From dry to wet

Land quickly moved from needing rain to being too wet in places, making spraying awkward when the rain stopped.

While crops are generally clean, it is inevitable that wet season diseases will begin to appear. Septoria has been reawakened across many parts of the south and it may be seen further north in the coming days.

The strange spring has also given rise to an issue with mangold fly on beet crops. The larvae of the fly mine into the leaves to leave blisters which have a pale silvery appearance.

Winter crops

It is likely that all wheat crops have received their T2 fungicide by now and so are OK for a few weeks. However, it is also likely that some septoria lesions will appear up in the canopy in the coming days even though fungicides have been applied. Yellow rust continues to be a threat in some crops. Where it is present, a morpholine should be used with the main actives to give a quick knockdown. It takes most other products a few days to get to grips with this explosive fungus so it will get much worse before it is stopped. A quick knock-down is generally advisable where it is quite active at the time of spraying.

Some wheat crops are now fully eared out and will soon be flowering. This will be T3 time but try and target mid-flowering rather than the start of flowering to maximise efficacy against the ear blight complex.

All barley crops should have received their final fungicide at this point. Keep an occasional eye on them in case rust or rhyncho get going.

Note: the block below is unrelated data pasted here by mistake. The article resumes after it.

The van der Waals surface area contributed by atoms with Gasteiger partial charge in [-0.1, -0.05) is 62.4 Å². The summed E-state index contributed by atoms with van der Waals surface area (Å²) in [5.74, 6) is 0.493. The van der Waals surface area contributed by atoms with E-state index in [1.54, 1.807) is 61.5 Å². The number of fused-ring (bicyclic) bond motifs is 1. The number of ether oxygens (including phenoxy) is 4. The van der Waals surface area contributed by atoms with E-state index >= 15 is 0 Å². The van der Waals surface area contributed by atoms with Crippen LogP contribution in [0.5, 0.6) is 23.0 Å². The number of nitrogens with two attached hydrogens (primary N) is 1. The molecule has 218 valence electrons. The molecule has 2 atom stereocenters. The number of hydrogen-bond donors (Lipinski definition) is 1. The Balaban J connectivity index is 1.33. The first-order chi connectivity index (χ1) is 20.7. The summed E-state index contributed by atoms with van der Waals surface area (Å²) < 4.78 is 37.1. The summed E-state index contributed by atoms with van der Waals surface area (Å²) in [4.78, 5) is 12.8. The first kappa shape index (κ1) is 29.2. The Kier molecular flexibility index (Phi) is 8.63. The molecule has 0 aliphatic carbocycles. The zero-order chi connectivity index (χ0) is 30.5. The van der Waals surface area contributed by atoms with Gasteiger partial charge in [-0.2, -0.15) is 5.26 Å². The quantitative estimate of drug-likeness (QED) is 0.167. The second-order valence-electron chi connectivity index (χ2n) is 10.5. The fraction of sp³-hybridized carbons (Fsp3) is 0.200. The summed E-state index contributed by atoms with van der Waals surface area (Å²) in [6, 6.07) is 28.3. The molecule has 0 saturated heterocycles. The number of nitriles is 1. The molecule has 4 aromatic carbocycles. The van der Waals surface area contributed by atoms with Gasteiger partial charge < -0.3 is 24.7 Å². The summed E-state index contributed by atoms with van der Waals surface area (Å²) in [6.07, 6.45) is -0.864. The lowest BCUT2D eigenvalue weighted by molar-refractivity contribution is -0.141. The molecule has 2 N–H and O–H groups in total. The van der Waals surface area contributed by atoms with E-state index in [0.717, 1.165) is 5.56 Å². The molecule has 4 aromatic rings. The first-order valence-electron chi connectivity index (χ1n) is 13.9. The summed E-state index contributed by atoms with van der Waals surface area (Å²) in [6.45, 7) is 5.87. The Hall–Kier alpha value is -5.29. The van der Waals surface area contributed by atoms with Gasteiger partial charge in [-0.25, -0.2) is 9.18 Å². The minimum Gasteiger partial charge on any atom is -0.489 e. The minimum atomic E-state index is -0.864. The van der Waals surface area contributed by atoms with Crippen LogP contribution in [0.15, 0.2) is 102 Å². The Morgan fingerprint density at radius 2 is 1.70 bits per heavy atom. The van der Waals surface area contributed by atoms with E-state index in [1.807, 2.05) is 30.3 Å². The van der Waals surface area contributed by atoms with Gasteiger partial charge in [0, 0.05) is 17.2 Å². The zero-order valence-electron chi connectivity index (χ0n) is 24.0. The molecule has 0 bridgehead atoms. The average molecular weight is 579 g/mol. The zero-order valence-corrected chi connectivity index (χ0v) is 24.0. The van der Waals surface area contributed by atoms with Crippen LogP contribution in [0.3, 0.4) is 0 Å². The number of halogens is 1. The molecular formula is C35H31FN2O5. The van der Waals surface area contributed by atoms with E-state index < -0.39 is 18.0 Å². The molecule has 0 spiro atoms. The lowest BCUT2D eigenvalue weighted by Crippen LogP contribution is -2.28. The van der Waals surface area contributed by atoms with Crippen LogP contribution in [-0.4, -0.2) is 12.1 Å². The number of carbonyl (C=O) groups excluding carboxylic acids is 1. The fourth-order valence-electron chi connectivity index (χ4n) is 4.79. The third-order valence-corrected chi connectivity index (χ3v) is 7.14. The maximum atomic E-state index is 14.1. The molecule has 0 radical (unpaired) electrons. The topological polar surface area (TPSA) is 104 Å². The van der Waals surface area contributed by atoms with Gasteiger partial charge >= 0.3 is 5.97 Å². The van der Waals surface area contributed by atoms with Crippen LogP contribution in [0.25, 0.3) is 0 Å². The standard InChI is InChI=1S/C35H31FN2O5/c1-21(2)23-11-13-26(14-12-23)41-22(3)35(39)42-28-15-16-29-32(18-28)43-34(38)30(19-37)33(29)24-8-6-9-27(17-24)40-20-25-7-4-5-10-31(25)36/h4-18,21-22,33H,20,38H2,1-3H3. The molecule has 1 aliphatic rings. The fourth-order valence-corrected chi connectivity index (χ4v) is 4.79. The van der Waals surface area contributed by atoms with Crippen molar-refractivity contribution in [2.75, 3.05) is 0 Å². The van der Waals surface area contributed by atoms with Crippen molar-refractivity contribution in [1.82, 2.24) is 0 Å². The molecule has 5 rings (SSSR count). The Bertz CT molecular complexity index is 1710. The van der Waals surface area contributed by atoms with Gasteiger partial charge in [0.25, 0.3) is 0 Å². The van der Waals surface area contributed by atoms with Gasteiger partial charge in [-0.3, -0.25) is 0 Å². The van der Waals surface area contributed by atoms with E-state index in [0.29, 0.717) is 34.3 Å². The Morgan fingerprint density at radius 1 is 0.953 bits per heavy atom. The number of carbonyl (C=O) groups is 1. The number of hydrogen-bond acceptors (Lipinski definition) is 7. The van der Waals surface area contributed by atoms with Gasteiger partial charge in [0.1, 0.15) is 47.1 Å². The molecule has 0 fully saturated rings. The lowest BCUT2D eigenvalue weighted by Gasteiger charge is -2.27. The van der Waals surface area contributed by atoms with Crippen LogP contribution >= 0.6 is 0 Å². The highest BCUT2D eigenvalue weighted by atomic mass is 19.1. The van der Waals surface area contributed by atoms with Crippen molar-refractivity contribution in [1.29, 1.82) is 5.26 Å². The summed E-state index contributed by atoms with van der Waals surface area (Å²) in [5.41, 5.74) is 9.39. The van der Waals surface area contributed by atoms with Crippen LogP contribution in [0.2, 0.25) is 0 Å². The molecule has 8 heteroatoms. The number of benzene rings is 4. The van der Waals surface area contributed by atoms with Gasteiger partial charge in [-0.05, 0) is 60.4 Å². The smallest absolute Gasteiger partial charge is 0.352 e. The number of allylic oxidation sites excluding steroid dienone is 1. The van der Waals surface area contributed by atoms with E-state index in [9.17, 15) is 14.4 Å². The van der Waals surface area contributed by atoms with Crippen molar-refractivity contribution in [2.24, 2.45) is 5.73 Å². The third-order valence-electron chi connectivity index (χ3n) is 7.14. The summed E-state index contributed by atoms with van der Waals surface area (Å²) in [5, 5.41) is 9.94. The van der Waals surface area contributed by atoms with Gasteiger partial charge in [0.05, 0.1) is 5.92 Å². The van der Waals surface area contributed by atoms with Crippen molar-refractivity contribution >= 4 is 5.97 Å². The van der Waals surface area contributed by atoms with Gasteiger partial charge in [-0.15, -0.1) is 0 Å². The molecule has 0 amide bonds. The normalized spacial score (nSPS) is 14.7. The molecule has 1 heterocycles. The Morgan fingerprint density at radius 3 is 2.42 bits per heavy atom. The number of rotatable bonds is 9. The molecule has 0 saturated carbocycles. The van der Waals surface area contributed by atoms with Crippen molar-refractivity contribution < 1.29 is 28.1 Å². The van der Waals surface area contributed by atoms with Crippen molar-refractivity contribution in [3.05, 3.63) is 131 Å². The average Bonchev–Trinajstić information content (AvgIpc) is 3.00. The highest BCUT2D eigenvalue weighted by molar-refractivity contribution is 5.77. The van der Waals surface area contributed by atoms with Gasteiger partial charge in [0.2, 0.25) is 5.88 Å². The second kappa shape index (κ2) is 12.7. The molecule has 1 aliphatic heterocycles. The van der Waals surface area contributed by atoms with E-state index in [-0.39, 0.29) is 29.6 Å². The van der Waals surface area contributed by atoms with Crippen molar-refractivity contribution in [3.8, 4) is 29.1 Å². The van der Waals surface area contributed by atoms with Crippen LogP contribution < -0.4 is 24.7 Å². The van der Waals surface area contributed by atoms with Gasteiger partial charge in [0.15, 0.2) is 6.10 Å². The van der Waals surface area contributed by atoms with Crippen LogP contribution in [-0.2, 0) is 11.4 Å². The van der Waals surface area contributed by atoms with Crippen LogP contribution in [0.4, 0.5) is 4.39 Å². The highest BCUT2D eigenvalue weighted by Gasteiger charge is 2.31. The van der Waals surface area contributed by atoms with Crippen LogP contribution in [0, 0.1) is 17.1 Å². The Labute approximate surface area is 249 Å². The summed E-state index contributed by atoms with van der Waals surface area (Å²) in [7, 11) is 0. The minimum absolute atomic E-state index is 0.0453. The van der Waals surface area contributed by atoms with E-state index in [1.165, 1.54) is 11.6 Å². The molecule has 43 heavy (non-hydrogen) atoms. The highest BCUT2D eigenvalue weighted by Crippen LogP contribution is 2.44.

Earlier winter oats are beginning to head out, which means it is time for the final fungicide. Once the panicle has emerged, spray with something like Elatus Era at 0.7-0.8 l/ha. There is little point in adding more cost to cold-damaged crops.

Spring crops

Growth has been good over the past few weeks and flag leaves are beginning to appear. Most crops remain virtually free of disease. But this could change quickly, given the recent showery weather, and rhyncho can already be found in some crops.

All spring barley might have been sprayed recently between late tillering and early stem extension and so should be OK for a week or two. Make sure to have a strong dose of folpet available for the final treatment.

Early oat crops are at the point of flag leaf emerging too, with later crops around GS32. That means growth regulation and possible fungicide. CCC, Ceraide or a Moddus/Medax Max plus CCC mix might be used according to lodging risk. A preventative fungicide might be as little as Proline alone or Helix if there was mildew present, but it would need a stronger partner if dealing with crown rust.

Straw incorporation amendments: If growers who applied to incorporate straw have since found sale for some of this, BPS applications need to be amended by 9 June and the relevant parcels removed from the scheme.